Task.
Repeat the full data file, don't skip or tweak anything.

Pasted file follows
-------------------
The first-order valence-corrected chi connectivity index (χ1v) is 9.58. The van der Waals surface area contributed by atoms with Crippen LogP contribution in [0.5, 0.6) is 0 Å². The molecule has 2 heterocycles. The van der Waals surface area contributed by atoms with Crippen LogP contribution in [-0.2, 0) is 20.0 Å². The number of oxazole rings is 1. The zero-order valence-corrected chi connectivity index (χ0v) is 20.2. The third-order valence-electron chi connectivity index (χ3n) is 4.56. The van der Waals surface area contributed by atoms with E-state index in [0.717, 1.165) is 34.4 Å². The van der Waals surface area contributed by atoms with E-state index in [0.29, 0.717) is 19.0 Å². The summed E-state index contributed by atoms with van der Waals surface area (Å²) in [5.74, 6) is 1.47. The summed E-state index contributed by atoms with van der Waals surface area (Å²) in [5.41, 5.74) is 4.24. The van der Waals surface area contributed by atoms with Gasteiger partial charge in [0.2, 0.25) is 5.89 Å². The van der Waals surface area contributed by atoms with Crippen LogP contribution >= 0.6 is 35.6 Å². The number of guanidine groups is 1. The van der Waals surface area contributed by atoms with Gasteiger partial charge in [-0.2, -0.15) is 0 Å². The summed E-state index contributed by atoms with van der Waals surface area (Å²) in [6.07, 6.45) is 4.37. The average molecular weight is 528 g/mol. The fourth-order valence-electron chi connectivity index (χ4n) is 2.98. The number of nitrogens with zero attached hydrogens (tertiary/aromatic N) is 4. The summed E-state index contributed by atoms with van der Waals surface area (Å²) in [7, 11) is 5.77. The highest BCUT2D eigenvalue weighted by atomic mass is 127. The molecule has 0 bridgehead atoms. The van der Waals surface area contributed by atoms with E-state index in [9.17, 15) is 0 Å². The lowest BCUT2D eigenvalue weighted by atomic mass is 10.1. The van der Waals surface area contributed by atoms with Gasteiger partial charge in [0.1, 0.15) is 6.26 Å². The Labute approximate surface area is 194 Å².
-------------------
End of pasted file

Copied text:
The first-order valence-corrected chi connectivity index (χ1v) is 9.58. The van der Waals surface area contributed by atoms with Crippen LogP contribution in [0.5, 0.6) is 0 Å². The molecule has 2 heterocycles. The van der Waals surface area contributed by atoms with Crippen LogP contribution in [-0.2, 0) is 20.0 Å². The number of oxazole rings is 1. The zero-order valence-corrected chi connectivity index (χ0v) is 20.2. The third-order valence-electron chi connectivity index (χ3n) is 4.56. The van der Waals surface area contributed by atoms with E-state index in [0.717, 1.165) is 34.4 Å². The van der Waals surface area contributed by atoms with E-state index in [0.29, 0.717) is 19.0 Å². The summed E-state index contributed by atoms with van der Waals surface area (Å²) in [5.74, 6) is 1.47. The summed E-state index contributed by atoms with van der Waals surface area (Å²) in [5.41, 5.74) is 4.24. The van der Waals surface area contributed by atoms with Gasteiger partial charge in [0.2, 0.25) is 5.89 Å². The van der Waals surface area contributed by atoms with Crippen LogP contribution >= 0.6 is 35.6 Å². The number of guanidine groups is 1. The van der Waals surface area contributed by atoms with Gasteiger partial charge in [-0.2, -0.15) is 0 Å². The summed E-state index contributed by atoms with van der Waals surface area (Å²) in [6.07, 6.45) is 4.37. The average molecular weight is 528 g/mol. The fourth-order valence-electron chi connectivity index (χ4n) is 2.98. The number of nitrogens with zero attached hydrogens (tertiary/aromatic N) is 4. The summed E-state index contributed by atoms with van der Waals surface area (Å²) in [7, 11) is 5.77. The highest BCUT2D eigenvalue weighted by atomic mass is 127. The molecule has 0 bridgehead atoms. The van der Waals surface area contributed by atoms with E-state index in [9.17, 15) is 0 Å². The lowest BCUT2D eigenvalue weighted by atomic mass is 10.1. The van der Waals surface area contributed by atoms with Gasteiger partial charge in [0.1, 0.15) is 6.26 Å². The Labute approximate surface area is 194 Å².